- You may wish to hardwire devices you use extensively or that handle critical tasks, such as:
- Smart TVs
- Streaming devices such as a Roku or Apple TV
- Gaming consoles
- Computers used for cloud applications, file uploads, or web conferencing
If your router is near any appliances that emit wireless signals on a 2.4 GHz frequency—like cordless phones, microwave ovens, baby monitors, or home automation equipment—it may cause a disruption, or even cut out when a microwave or cordless phone is in use.
To prevent this interference, we recommend routers that support 5 GHz frequency. Fewer household electronics emit signals at this level.
Do not place your router behind physical obstructions such as walls, and do not enclose your router in an entertainment center, closet, drawer or other enclosed space.
Viruses, Spyware, Or a Full Hard Drive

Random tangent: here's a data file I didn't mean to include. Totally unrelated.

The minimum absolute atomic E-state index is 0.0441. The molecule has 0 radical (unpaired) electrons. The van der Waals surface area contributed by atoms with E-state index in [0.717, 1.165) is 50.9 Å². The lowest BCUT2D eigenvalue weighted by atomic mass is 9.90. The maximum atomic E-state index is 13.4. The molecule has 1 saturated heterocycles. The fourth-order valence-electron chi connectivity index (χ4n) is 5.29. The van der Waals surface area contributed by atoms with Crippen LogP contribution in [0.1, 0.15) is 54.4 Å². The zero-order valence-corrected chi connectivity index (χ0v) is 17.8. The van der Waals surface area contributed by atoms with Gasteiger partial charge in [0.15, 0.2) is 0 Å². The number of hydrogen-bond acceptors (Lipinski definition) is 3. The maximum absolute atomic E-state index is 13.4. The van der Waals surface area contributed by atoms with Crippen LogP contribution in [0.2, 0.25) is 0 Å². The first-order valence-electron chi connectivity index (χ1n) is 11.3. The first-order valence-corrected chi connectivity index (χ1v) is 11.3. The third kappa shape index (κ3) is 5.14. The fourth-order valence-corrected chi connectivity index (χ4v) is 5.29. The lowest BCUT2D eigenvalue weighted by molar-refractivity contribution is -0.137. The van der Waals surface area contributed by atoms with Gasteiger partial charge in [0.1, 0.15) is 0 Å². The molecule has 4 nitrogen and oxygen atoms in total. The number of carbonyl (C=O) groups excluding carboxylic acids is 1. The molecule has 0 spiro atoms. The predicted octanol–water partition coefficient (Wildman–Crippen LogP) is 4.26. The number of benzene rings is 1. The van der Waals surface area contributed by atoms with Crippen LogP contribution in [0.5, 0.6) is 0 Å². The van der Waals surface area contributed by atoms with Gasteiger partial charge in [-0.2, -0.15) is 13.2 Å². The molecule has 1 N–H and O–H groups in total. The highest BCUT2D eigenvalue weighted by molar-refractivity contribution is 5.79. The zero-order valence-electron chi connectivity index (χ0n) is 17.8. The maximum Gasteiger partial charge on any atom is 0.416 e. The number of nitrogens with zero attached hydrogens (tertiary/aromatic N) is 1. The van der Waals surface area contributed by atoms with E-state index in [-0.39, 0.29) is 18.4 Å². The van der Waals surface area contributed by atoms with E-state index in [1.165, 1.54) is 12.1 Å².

What steps can I take to improve my WiFi speeds?
Power-cycle your router or modem
Slow internet? Can’t connect? Before you call, try power-cycling your router or modem first:
Step 1: Check your power
Make sure your cable modem and router are plugged in. If you are using a power strip, be sure it is in the “on” position.
Step 2: Reboot or “power-cycle” your equipment
Most internet connection problems can be solved by power-cycling your equipment
- Wireless router: Simply unplug the router, wait 30 seconds, and plug it back in. Once the lights on the router indicate it is online, check for a connection to the internet on each computer or wireless device.
- Cable modem: Unplug the power from your modem for 30 seconds, then plug it back in again. Look for the lights on the front so that you know it is back online. If the modem cannot establish a connection within a few minutes after the power-cycle, call our technical support department for help.